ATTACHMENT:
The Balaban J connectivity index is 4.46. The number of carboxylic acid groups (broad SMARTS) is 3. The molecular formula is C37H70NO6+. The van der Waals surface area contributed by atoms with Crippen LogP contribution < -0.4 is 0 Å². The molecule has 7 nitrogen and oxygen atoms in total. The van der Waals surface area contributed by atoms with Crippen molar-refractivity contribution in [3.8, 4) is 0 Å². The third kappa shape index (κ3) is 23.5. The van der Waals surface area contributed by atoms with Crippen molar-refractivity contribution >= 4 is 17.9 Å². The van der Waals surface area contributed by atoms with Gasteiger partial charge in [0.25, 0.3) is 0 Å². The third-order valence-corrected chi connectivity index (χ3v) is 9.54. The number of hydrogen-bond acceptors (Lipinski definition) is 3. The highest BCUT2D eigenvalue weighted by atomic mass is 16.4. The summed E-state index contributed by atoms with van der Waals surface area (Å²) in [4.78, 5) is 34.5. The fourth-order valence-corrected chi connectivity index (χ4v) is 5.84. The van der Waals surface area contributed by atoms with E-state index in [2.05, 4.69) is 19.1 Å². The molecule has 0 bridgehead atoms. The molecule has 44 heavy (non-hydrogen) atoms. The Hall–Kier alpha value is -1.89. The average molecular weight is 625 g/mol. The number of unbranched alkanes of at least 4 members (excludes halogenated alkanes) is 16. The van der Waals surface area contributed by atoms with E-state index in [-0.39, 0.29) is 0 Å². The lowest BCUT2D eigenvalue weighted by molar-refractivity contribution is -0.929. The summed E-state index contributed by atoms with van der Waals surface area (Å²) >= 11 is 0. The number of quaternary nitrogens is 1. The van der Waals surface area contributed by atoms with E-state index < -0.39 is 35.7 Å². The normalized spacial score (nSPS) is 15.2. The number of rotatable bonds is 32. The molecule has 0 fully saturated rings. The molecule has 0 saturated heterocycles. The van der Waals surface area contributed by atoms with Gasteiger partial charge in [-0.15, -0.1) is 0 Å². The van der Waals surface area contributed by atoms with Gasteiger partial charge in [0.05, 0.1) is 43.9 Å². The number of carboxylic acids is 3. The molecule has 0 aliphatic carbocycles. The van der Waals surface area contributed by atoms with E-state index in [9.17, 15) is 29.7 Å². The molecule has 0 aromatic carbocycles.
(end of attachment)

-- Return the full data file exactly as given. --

The Balaban J connectivity index is 4.46. The number of carboxylic acid groups (broad SMARTS) is 3. The molecular formula is C37H70NO6+. The van der Waals surface area contributed by atoms with Crippen LogP contribution < -0.4 is 0 Å². The molecule has 7 nitrogen and oxygen atoms in total. The van der Waals surface area contributed by atoms with Crippen molar-refractivity contribution in [3.8, 4) is 0 Å². The third kappa shape index (κ3) is 23.5. The van der Waals surface area contributed by atoms with Crippen molar-refractivity contribution >= 4 is 17.9 Å². The van der Waals surface area contributed by atoms with Gasteiger partial charge in [0.25, 0.3) is 0 Å². The third-order valence-corrected chi connectivity index (χ3v) is 9.54. The number of hydrogen-bond acceptors (Lipinski definition) is 3. The highest BCUT2D eigenvalue weighted by atomic mass is 16.4. The summed E-state index contributed by atoms with van der Waals surface area (Å²) in [4.78, 5) is 34.5. The fourth-order valence-corrected chi connectivity index (χ4v) is 5.84. The van der Waals surface area contributed by atoms with E-state index in [2.05, 4.69) is 19.1 Å². The molecule has 0 bridgehead atoms. The molecule has 44 heavy (non-hydrogen) atoms. The Hall–Kier alpha value is -1.89. The average molecular weight is 625 g/mol. The number of unbranched alkanes of at least 4 members (excludes halogenated alkanes) is 16. The van der Waals surface area contributed by atoms with E-state index in [-0.39, 0.29) is 0 Å². The lowest BCUT2D eigenvalue weighted by molar-refractivity contribution is -0.929. The summed E-state index contributed by atoms with van der Waals surface area (Å²) >= 11 is 0. The number of quaternary nitrogens is 1. The van der Waals surface area contributed by atoms with E-state index < -0.39 is 35.7 Å². The normalized spacial score (nSPS) is 15.2. The number of rotatable bonds is 32. The molecule has 0 fully saturated rings. The molecule has 0 saturated heterocycles. The van der Waals surface area contributed by atoms with Gasteiger partial charge in [-0.15, -0.1) is 0 Å². The van der Waals surface area contributed by atoms with Gasteiger partial charge in [0.05, 0.1) is 43.9 Å². The number of carboxylic acids is 3. The molecule has 0 aliphatic carbocycles. The van der Waals surface area contributed by atoms with E-state index in [9.17, 15) is 29.7 Å². The molecule has 0 aromatic carbocycles.